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Britain's Deadly Peril

Are We Told the Truth?

311 pages
Library of Alexandria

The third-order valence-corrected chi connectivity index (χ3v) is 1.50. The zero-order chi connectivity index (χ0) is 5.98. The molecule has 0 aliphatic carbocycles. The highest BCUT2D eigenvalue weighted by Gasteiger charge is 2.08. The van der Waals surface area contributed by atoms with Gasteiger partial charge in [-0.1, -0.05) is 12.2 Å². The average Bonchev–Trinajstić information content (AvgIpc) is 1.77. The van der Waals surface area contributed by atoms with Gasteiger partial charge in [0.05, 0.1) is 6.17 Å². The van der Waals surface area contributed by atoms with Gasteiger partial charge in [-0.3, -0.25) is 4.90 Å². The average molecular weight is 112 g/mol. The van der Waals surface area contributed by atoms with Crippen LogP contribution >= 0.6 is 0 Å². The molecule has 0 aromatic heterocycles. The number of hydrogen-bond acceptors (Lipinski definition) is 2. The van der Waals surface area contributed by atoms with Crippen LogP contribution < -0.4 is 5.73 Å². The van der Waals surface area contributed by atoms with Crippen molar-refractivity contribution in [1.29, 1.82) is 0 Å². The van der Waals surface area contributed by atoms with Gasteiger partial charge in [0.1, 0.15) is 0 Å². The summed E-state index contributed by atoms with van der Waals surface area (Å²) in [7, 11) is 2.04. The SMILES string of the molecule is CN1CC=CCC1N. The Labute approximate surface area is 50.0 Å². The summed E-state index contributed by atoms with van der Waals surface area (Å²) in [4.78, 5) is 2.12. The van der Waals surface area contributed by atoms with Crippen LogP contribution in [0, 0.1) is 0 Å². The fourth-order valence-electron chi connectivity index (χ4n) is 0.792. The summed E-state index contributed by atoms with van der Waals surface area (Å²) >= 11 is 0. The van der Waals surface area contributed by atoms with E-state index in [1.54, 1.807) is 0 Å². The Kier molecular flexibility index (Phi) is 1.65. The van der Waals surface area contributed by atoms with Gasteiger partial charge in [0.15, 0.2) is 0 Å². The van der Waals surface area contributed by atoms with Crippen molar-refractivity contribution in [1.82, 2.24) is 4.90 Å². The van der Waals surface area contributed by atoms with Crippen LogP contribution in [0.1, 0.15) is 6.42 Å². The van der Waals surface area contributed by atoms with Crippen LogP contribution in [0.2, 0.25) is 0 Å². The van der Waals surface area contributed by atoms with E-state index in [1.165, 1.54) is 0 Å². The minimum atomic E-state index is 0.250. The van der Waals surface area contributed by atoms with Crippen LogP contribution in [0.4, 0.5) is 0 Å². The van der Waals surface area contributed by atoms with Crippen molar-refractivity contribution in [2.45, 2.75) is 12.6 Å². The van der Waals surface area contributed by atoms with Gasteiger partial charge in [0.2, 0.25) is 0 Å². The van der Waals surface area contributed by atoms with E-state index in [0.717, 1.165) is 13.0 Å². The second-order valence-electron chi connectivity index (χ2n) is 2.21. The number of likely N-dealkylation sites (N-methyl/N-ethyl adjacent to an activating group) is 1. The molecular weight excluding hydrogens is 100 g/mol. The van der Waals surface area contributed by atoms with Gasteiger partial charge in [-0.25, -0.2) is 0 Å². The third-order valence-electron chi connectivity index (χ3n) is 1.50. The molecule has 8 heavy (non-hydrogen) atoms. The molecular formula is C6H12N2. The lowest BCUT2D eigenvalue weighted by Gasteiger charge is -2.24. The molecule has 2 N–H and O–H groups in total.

The following pages—written partly as a sequel to my book "German Spies in England," which has met with such wide popular favour—are, I desire to assure the reader, inspired solely by a stern spirit of patriotism. This is not a book of "scaremongerings," but of plain, hard, indisputable facts. It is a demand for the truth to be told, and a warning that, by the present policy of secrecy and shuffle, a distinct feeling of distrust has been aroused, and is growing more and more apparent. No sane man will, of course, ask for any facts concerning the country's resources or its intentions, or indeed any information upon a single point which, in the remotest way, could be of any advantage to the barbaric hordes who are ready to sweep upon us. But what the British people to-day demand is a sound and definite pronouncement which will take them, to a certain extent, into the confidence of the Government—as apart from the War Office, against which no single word of criticism should be raised—and at the same time deal effectively with certain matters which, being little short of public scandals, have irritated and inflamed public opinion at an hour when every man in our Empire should put forth his whole strength for his God, his King, and his country. Germany is facing the present situation with a sound, businesslike policy, without any vacillation, or any attempt to shift responsibility from one Department of the State to another. Are we doing the same? What rule or method can be discerned, for example, in a system which allows news to appear in the papers in Scotland which is suppressed in the newspapers in England? Why, indeed, should one paper in England be permitted to print facts, and another, published half a mile away, be debarred from printing the self-same words? The public—who, since August 4th last, are no longer school-children under the Head-Mastership of the Prime-Minister-for-the-Time-Being—are now wondering what all this curious censorship means, and for what reason such an unreliable institution—an institution not without its own scandals, and employing a thousand persons of varying ideas and warped notions—should have been established. They can quite understand the urgent necessity of preventing a horde of war correspondents, at the front, sending home all sorts of details regarding our movements and intentions, but they cannot understand why a Government offer of £100 reward, published on placards all over Scotland for information regarding secret bases of petrol, should be forbidden to be even mentioned in England. They cannot understand why the Admiralty should issue a notice warning the public that German spies, posing as British officers, are visiting Government factories while at the same time the Under-Secretary for War declares that all enemy aliens are known, and are constantly under police surveillance. They cannot understand either why, in face of the great imports of foodstuffs, and the patriotic movement on the part of Canada and our Overseas Dominions concerning our wheat supply, prices should have been allowed to increase so alarmingly, and unscrupulous merchants should be permitted to exploit the poor as they have done. They are mystified by the shifty shuttlecock policy which is being pursued towards the question of enemy aliens, and the marked disinclination of the authorities to make even the most superficial inquiry regarding cases of suspected espionage, notwithstanding the fact that German spies have actually been recognised among us by refugees from Antwerp and other Belgian cities.